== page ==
Thermodynamic pathways of EOS's for arbitrary reference states (uakron.edu, 20min) The development of a thermodynamic pathway from an arbitrary reference state to a given state condition is independent of the thermodynamic model. It depends only on (1a) identifying the condition of the reference state (e.g. ideal gas, real vapor, or liquid) (1b) transforming from the reference state to the ideal gas, if necessary (2) transforming from the ideal gas at the condition of the reference state to the ideal gas at the given state condition (3a) identifying the condition at the given state (3b) transforming from the ideal gas at the given state to the real fluid at the given state. The methodology is illustrated for two thermodynamic models: the 16 sample calculations (8 for H and 8 for S) and comparisons between PREOS vs P. You might like to refer back to Sections 2.10 and 3.6 to review the ^{sat}/H^{vap}Pmodel and the elemental reference state. Push pause before each sample calculation and check whether you can predict the next answer.^{sat}/H^{vap }Comprehension Questions: 1. Compute "H" by hand for propane at 80C and 3 MPa relative to a reference at 230K and 1bar, assuming 2. Compute "S" by hand for propane at 80C and 3 MPa relative to a reference at 230K and 1bar, assuming Cp = 8.85 and the PR EOS. You may use PREOS.xlsx to compute S-Sig, but you must show your hand calculations for each step (1a-3b). Compare your answer to the result tabulated in PREOS.xlsx.^{ig}/R 3. Compute "H" by hand for propane at 80C and 3 MPa relative to a reference at 230K and 1bar, assuming Cp = 8.85 and the ^{ig}/R Pmodel. Show your hand calculations for each step (1a-3b). Compare your answer to the result tabulated in PREOS.xlsx.^{sat}/H^{vap }4. Compute "S" by hand for propane at 80C and 3 MPa relative to a reference at 230K and 1bar, assuming Cp = 8.85 and the ^{ig}/R Pmodel. Show your hand calculations for each step (1a-3b). Compare your answer to the result tabulated in PREOS.xlsx.^{sat}/H^{vap } |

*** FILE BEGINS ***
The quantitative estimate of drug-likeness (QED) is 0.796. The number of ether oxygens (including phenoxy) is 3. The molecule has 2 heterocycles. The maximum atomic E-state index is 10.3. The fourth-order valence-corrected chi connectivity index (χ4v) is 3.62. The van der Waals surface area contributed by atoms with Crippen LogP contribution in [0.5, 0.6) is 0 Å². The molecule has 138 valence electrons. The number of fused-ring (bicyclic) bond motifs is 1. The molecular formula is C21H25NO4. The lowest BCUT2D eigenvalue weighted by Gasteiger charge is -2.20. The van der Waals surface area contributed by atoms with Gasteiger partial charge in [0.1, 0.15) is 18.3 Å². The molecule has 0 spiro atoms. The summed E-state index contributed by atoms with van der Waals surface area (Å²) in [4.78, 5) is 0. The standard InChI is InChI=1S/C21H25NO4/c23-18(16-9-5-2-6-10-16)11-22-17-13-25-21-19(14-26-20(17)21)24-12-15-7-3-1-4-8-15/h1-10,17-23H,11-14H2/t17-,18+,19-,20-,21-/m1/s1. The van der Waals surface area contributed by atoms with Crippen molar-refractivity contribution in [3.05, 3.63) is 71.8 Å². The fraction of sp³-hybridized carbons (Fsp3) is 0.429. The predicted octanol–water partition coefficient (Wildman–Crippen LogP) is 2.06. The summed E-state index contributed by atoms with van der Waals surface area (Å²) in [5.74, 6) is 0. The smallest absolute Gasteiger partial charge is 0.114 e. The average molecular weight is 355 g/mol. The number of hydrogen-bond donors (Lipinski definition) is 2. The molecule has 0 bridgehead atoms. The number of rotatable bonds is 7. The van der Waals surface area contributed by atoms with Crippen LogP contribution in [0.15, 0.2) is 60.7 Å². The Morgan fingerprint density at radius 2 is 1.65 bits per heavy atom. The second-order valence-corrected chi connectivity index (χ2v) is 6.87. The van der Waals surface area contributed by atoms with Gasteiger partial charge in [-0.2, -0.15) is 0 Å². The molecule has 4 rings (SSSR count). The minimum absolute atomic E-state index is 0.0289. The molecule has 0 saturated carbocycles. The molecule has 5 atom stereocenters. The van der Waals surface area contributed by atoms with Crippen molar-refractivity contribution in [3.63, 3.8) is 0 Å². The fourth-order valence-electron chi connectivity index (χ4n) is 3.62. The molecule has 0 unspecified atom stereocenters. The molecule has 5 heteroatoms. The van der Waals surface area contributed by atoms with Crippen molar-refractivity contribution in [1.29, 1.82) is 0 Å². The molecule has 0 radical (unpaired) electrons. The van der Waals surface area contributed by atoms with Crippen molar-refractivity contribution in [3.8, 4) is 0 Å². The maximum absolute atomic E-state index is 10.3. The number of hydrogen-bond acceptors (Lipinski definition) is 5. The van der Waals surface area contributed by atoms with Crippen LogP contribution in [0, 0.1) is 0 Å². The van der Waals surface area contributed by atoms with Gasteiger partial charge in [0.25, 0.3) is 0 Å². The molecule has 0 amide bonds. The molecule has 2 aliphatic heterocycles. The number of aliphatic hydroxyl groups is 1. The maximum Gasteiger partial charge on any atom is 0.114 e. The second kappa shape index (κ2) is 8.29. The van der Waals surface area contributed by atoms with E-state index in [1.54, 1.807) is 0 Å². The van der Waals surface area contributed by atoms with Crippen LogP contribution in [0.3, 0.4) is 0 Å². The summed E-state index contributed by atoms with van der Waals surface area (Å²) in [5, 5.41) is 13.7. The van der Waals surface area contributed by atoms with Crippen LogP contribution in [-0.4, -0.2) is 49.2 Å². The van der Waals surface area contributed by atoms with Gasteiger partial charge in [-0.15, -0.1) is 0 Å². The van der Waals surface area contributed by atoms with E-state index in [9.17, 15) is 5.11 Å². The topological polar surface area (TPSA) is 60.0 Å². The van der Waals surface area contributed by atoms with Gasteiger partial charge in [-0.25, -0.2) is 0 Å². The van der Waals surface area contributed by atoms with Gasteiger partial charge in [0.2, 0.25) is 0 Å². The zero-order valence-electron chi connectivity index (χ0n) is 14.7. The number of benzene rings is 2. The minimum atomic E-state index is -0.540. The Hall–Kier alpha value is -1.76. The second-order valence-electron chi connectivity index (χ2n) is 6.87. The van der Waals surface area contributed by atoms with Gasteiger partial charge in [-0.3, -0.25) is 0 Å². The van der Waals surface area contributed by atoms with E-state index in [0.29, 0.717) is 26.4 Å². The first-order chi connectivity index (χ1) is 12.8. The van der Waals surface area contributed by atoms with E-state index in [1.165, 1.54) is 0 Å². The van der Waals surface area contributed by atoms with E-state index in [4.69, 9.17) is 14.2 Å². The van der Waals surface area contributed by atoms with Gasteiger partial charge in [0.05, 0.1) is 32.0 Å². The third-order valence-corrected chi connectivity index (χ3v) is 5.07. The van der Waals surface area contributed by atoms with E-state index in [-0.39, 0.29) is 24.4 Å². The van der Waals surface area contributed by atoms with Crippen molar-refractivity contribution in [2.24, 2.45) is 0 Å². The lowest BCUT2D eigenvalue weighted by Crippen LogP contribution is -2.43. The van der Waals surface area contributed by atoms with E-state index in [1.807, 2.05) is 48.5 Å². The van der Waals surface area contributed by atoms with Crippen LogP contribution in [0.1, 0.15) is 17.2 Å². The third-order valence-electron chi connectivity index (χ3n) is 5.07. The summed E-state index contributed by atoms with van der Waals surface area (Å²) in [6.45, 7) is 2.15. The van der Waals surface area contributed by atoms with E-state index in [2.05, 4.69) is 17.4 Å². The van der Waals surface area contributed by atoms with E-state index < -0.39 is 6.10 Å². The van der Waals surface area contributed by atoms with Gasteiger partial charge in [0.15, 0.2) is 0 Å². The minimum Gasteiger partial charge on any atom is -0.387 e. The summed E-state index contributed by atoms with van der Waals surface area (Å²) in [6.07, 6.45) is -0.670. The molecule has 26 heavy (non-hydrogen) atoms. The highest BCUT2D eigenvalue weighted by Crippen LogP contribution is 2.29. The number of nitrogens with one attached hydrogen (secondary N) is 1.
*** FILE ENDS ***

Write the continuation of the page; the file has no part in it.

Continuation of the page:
09.10 - Saturation Conditions from an Equation of State | Click here. | 60 | 2 |
Solving for the saturation pressure using PREOS.xls simply involves setting the temperature and guessing pressure until the fugacities in vapor and liquid are equal. (5min, learncheme.com) It is not shown, but it would also be easy to set the pressure and guess temperature until the fugacities were equal in order to solve for saturation temperature. One added suggestion would be to type in the shortcut vapor pressure (SCVP) equation to give an initial estimate of the pressure. Rearranging the SCVP can also give an initial guess for Tsat when given P. This presentation illustrates a Comprehension Questions: 1. Estimate the vapor pressure (MPa) of n-pentane at 450K according to the PREOS. Compare your result to the value from Eq. 2.47 (SCVP) and to the Antoine equation using the coefficients given in Appendix E. What do you think explains the observations that you make? |